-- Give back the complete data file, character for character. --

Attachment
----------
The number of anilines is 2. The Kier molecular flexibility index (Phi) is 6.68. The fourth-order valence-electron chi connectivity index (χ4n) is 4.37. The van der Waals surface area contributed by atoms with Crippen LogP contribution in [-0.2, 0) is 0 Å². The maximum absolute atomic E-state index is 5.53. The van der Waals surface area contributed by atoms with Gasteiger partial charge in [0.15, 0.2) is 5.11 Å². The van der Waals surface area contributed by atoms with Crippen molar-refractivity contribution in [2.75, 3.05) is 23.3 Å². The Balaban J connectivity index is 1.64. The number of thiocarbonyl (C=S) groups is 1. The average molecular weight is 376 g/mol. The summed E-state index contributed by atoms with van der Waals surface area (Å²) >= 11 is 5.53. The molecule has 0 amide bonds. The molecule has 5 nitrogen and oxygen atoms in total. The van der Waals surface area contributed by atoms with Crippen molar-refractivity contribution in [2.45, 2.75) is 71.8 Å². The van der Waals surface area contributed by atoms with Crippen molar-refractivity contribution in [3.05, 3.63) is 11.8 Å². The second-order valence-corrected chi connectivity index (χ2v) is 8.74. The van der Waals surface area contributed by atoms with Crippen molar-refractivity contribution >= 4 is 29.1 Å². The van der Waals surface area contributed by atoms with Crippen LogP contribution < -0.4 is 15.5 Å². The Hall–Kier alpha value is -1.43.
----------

The number of anilines is 2. The Kier molecular flexibility index (Phi) is 6.68. The fourth-order valence-electron chi connectivity index (χ4n) is 4.37. The van der Waals surface area contributed by atoms with Crippen LogP contribution in [-0.2, 0) is 0 Å². The maximum absolute atomic E-state index is 5.53. The van der Waals surface area contributed by atoms with Gasteiger partial charge in [0.15, 0.2) is 5.11 Å². The van der Waals surface area contributed by atoms with Crippen molar-refractivity contribution in [2.75, 3.05) is 23.3 Å². The Balaban J connectivity index is 1.64. The number of thiocarbonyl (C=S) groups is 1. The average molecular weight is 376 g/mol. The summed E-state index contributed by atoms with van der Waals surface area (Å²) >= 11 is 5.53. The molecule has 0 amide bonds. The molecule has 5 nitrogen and oxygen atoms in total. The van der Waals surface area contributed by atoms with Crippen molar-refractivity contribution in [2.45, 2.75) is 71.8 Å². The van der Waals surface area contributed by atoms with Crippen molar-refractivity contribution in [3.05, 3.63) is 11.8 Å². The second-order valence-corrected chi connectivity index (χ2v) is 8.74. The van der Waals surface area contributed by atoms with Crippen molar-refractivity contribution >= 4 is 29.1 Å². The van der Waals surface area contributed by atoms with Crippen LogP contribution < -0.4 is 15.5 Å². The Hall–Kier alpha value is -1.43.